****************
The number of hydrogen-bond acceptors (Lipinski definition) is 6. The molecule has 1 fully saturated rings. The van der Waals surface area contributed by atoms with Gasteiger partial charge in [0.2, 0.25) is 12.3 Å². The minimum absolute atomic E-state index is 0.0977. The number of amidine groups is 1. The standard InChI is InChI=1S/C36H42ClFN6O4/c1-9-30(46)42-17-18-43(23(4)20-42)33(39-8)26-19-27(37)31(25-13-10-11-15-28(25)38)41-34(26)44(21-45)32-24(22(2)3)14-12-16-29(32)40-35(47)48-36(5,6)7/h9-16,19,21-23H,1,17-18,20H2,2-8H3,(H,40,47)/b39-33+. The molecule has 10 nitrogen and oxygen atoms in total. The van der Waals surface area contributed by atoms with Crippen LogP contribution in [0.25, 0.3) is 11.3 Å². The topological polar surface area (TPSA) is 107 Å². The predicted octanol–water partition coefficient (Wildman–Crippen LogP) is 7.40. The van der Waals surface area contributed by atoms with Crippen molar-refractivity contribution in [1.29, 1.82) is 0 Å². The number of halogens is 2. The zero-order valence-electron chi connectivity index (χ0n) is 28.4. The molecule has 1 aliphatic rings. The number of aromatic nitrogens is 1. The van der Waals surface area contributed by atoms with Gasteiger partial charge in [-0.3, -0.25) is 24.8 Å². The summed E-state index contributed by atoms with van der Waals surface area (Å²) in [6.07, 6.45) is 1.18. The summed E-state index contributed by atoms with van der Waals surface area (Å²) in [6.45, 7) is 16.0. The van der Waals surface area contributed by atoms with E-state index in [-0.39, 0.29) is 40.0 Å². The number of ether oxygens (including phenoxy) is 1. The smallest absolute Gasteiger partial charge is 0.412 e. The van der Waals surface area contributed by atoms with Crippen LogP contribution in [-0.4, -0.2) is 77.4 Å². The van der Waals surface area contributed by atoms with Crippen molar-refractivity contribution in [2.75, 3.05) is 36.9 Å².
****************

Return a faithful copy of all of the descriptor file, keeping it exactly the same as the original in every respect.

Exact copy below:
The number of hydrogen-bond acceptors (Lipinski definition) is 6. The molecule has 1 fully saturated rings. The van der Waals surface area contributed by atoms with Gasteiger partial charge in [0.2, 0.25) is 12.3 Å². The minimum absolute atomic E-state index is 0.0977. The number of amidine groups is 1. The standard InChI is InChI=1S/C36H42ClFN6O4/c1-9-30(46)42-17-18-43(23(4)20-42)33(39-8)26-19-27(37)31(25-13-10-11-15-28(25)38)41-34(26)44(21-45)32-24(22(2)3)14-12-16-29(32)40-35(47)48-36(5,6)7/h9-16,19,21-23H,1,17-18,20H2,2-8H3,(H,40,47)/b39-33+. The molecule has 10 nitrogen and oxygen atoms in total. The van der Waals surface area contributed by atoms with Crippen LogP contribution in [0.25, 0.3) is 11.3 Å². The topological polar surface area (TPSA) is 107 Å². The predicted octanol–water partition coefficient (Wildman–Crippen LogP) is 7.40. The van der Waals surface area contributed by atoms with Crippen molar-refractivity contribution in [1.29, 1.82) is 0 Å². The number of halogens is 2. The zero-order valence-electron chi connectivity index (χ0n) is 28.4. The molecule has 1 aliphatic rings. The number of aromatic nitrogens is 1. The van der Waals surface area contributed by atoms with Gasteiger partial charge in [-0.3, -0.25) is 24.8 Å². The summed E-state index contributed by atoms with van der Waals surface area (Å²) in [6.07, 6.45) is 1.18. The summed E-state index contributed by atoms with van der Waals surface area (Å²) in [6.45, 7) is 16.0. The van der Waals surface area contributed by atoms with E-state index in [-0.39, 0.29) is 40.0 Å². The number of ether oxygens (including phenoxy) is 1. The smallest absolute Gasteiger partial charge is 0.412 e. The van der Waals surface area contributed by atoms with Crippen LogP contribution in [-0.4, -0.2) is 77.4 Å². The van der Waals surface area contributed by atoms with Crippen molar-refractivity contribution in [2.75, 3.05) is 36.9 Å².